According to the World Energy Outlook report by the International Energy Agency (IEA), global annual solar PV capacity growth is expected to more than quadruple in 2030 to 650 GW. Nearly 50% of the global solar capacity is slated to come from utility-scale installations. One trend that is expected to dominate new commercial and utility-scale solar PV installations is that of bifacial PV modules. A report from the International Technology Roadmap for Photovoltaics (ITRPV) projects bifacial PV panels will capture 40% of the global market share by 2028, reaching as high as 80% by 2031.
While bifacial modules hold the promise of greater economic returns—both from increased energy yields and favorable pricing—bankability and operational risk reduction are critical to future mass adoption. Widely validated, industry-trusted performance models such as those now offered with SolarAnywhere are necessary to increase investor confidence.
The economic benefits and design considerations for bifacial PV systems
Bifacial modules provide higher energy yield and economic returns than their monofacial counterparts, owing to their capability to capture sunlight from both the front and the rear sides. A validation study conducted by NREL found that energy yield for a bifacial PV system can exceed that of a standard monofacial system by as much as 6-9%. This can further vary depending on site-specific factors such as surface albedo, row-height, mounting type, ground coverage ratio (GCR), etc. For example, Kreinin et al. studied factors such as height, albedo and row spacing in bifacial PV systems and reported that optimizing design parameters can achieve gains above 40%.1 Other studies quantifying the impact of installation parameters on bifacial PV performance show that albedo and row height have a direct impact on bifacial energy output.
To understand how bifacial output changes with various PV system parameters, we conducted a sensitivity analysis of various parameters on energy output for an arbitrary fixed-tilt bifacial PV system. The system was simulated using SolarAnywhere weather data with pvlib’s open-source Infinite Sheds Bifacial model. Figure 1 shows the sensitivity of bifacial output to various input parameters. Bifaciality factor, transmission factor and shade factor applied directly to plane-of-array irradiance (POAI) leads to an effectively linear sensitivity to those parameters. As expected, the effect of surface albedo on energy production is much more pronounced for a bifacial system than for a monofacial system.
Figure 1: Sensitivity of Simulated Energy to Bifaciality, Transmission and Shade Factors and Surface Albedo
Similarly, Figure 2 shows that as relative row spacing increases, energy production for a bifacial system increases at faster rate than that of a monofacial system.
Figure 2: Sensitivity of Simulated Energy to PV Panel Configuration
A second reason for the increase in bifacial module adoption is that, over the years, the cost has decreased, making bifacial modules an economically viable option for solar installations. Improved manufacturing processes, economies of scale, and increased competition have contributed to the affordability and competitiveness of bifacial technology. In the U.S., for example, Section 201 solar tariff exemptions are expected to help drive bifacial PV adoption. As per NREL, the LCOE(USD/MWh) of bifacial systems in the United States is already competitive with monofacial systems, even with an initial cost increase of 5-6 ¢/W.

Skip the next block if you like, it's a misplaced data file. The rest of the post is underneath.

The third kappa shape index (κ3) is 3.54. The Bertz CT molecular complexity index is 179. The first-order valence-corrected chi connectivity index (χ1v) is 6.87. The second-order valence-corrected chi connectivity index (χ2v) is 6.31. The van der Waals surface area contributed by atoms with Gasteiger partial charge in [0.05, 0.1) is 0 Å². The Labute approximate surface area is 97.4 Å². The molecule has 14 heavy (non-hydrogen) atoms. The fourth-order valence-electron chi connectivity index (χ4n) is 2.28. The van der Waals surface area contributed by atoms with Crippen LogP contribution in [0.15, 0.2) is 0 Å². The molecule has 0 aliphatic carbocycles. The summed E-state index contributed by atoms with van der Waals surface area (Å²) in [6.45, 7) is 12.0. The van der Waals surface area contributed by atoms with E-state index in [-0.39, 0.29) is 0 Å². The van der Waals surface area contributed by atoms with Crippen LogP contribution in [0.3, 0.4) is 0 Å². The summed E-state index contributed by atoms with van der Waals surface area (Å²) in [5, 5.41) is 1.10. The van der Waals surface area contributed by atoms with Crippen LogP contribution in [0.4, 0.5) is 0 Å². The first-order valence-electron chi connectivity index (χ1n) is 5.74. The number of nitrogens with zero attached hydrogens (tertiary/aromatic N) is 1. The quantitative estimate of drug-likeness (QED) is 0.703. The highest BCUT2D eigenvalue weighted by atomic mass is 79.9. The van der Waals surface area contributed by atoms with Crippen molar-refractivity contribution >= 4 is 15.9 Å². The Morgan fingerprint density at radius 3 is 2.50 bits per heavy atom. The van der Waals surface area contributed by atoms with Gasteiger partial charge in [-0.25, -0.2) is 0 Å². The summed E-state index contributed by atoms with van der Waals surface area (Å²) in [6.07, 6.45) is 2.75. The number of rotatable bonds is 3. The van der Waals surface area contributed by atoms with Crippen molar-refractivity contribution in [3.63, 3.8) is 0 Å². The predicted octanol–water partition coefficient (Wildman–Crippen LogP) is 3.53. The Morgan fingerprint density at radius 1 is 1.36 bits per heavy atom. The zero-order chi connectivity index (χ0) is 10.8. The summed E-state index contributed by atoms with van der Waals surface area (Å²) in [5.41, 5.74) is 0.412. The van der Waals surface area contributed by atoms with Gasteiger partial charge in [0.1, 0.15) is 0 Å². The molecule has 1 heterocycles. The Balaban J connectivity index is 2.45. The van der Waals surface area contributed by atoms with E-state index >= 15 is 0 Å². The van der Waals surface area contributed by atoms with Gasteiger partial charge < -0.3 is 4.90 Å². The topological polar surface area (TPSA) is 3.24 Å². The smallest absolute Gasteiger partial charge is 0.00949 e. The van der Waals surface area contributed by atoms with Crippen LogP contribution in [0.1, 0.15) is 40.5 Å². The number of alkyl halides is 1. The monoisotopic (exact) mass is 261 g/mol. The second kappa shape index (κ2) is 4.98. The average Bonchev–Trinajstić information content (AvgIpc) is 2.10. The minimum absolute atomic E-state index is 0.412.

Supporting the future of bifacial PV with on-demand, pvlib Bifacial Modeling via the SolarAnywhere API
As previously noted, the ability to confidently model bifacial PV system performance is critical to mass adoption. To support this goal, SolarAnywhere users can now leverage the SolarAnywhere API to run the open-source pvlib Infinite Sheds bifacial simulation model with SolarAnywhere’s high-fidelity weather data. On-demand access to site-specific, data-driven intelligence—such as estimated PV generation for monofacial and bifacial systems, and site-specific snow and soiling loss estimates—enables solar developers and owners to reduce the financial and operational risks of their solar assets.
Programmatic access to solar energy simulations helps stakeholders make informed decisions across a wide range of applications, such as residential and commercial PV system asset management, and utility PV system forecasting and operations. Clean Power Research offers energy simulations for solar performance assessment via SolarAnywhere® SystemCheck® and Forecast, and is pleased to now support pvlib bifacial models for asset management and PV performance forecasting.
Easy access to industry-supported, open-source pvlib models also enables greater transparency, industry collaboration and broader validation of these models to improve PV performance reliability. For example, Clean Power Research helped raise awareness of slower than expected bifacial model performance within pvlib, resulting in a fix in the latest pvlib model version release.
With the addition of pvlib bifacial models to SolarAnywhere, solar project developers, owners and operators can easily and reliably operate bifacial PV systems at scale while reducing financial and operational risk to their solar projects.
1 Kreinin L, Karsenty A, Grobgeld D, Eisenberg N. 2016. PV systems based on bifacial modules: Performance simulation vs. design factors. 43rd IEEE 43rd Photovoltaic Specialists Conference (PVSC), June 5-10, 2016. DOI: 10.1109/PVSC.2016.7750138. Link